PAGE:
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The Biggest Cyber Threats Facing Logistics

New challenges have been met with new solutions and strategies.

General Cyberattack

Logistics marketplace software connects logistics service providers and their customers, facilitating transactions and communication between parties. Companies and entrepreneurs launching their own logistics marketplaces can generate millions of dollars in annual revenue, which such companies as SeaRates, SpaceFill, and Lobb have demonstrated.

However, managing a logistics marketplace can be challenging in terms of  cybersecurity. Marketplaces store vast volumes of personal and corporate data, which makes them a lucrative cybercrime target. In the transportation industry, the average cost of a data breach reached $4.18 million by 2023, according to IBM.

As a logistics software company, Itransition considers malware, DDoS, and social engineering attacks the most severe cyber threats for marketplaces. This article delves into these cybersecurity challenges and shares four security practices to address them effectively.

The Biggest Cyber Threats for 2024

  1. MalwareMalware is any malicious program that aims to penetrate a marketplace’s defense and infect its code. In the event of a successful attack, a hacker can install a crypto-mining script into a website, steal or delete user data, or take complete control of a marketplace. According to the recent Nuspire's report, malware activity increased by 88.97 percent in the last quarter of 2023. Ransomware is one of the most common and, at the same time, dangerous malware types. Such a program can disrupt the marketplace’s normal functioning (by encrypting user data) until the owner pays. 
  2. DoS\DDoS. The Denial of Service (DoS) attack involves sending many network requests to a marketplace to disrupt its functioning and make it unavailable to users. Distributed Denial of Service (DDoS) is a more sophisticated DoS attack carried out from multiple computing devices simultaneously, making it more devastating. Every year, DDoS attacks grow exponentially in their size and complexity. In August 2023, Google's DDoS Response Team detected and mitigated the largest DDoS campaign throughout its observation history – this attack peaked above 398 million requests per second.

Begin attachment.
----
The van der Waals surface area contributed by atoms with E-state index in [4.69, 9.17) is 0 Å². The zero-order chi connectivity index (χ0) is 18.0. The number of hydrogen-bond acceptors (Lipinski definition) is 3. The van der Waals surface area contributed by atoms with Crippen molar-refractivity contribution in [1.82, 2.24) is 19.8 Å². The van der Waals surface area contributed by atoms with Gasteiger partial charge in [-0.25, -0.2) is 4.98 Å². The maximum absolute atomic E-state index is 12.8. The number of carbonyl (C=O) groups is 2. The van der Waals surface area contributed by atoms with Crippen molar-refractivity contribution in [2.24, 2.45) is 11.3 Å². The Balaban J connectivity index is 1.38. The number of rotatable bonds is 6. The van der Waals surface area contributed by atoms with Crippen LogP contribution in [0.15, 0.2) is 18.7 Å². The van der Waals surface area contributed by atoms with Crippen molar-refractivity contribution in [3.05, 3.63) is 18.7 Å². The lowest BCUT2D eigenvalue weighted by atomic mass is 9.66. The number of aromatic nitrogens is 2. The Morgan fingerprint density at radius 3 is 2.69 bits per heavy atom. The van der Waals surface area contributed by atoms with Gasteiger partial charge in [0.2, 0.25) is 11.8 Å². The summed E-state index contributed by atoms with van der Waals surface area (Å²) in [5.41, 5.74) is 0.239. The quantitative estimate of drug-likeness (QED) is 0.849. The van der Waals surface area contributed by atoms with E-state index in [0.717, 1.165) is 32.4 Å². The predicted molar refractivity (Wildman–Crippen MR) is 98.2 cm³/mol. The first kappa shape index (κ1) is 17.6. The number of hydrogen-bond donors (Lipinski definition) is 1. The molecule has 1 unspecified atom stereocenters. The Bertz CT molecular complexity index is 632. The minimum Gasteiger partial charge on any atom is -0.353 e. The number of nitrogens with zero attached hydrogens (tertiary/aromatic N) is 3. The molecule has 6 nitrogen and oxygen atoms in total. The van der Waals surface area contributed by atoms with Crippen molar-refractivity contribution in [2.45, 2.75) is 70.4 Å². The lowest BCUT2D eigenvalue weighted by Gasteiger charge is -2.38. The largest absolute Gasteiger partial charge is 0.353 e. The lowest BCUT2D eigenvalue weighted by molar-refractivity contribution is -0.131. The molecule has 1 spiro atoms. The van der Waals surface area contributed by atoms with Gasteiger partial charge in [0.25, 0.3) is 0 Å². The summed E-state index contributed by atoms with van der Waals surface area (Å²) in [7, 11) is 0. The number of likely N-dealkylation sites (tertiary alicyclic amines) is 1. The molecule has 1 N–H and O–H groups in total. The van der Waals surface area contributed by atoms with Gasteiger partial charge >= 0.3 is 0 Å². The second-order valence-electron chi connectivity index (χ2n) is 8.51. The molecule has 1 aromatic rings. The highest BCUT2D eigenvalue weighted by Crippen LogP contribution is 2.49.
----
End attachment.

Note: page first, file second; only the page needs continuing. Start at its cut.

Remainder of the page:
3. Social engineering. Unlike malware and DDoS, social engineering attacks target marketplace users, internal (marketplace employees) and external customers and logistics service providers). For instance, malefactors can use such methods as pretexting, baiting, or phishing to make an employee share confidential data. APWG states there were 1,077,501 phishing attacks only in Q4 of 2023.

The Solutions

There is no universal solution to completely protect a marketplace from malware, DDoS, and social engineering attacks. However, marketplace owners can reduce cyber risks to a minimum by implementing the following practices:

  • Designing secure marketplace architecture. A solution's architecture largely determines the efficiency of logistics marketplace security. Developers can eliminate many potential vulnerabilities by prioritizing security when designing the architecture and defining how its individual components (i.e., database and UI) interact. For instance, developers can implement user input validation and sanitization mechanisms, which can help protect the marketplace's UI, server, or database from malicious code injections.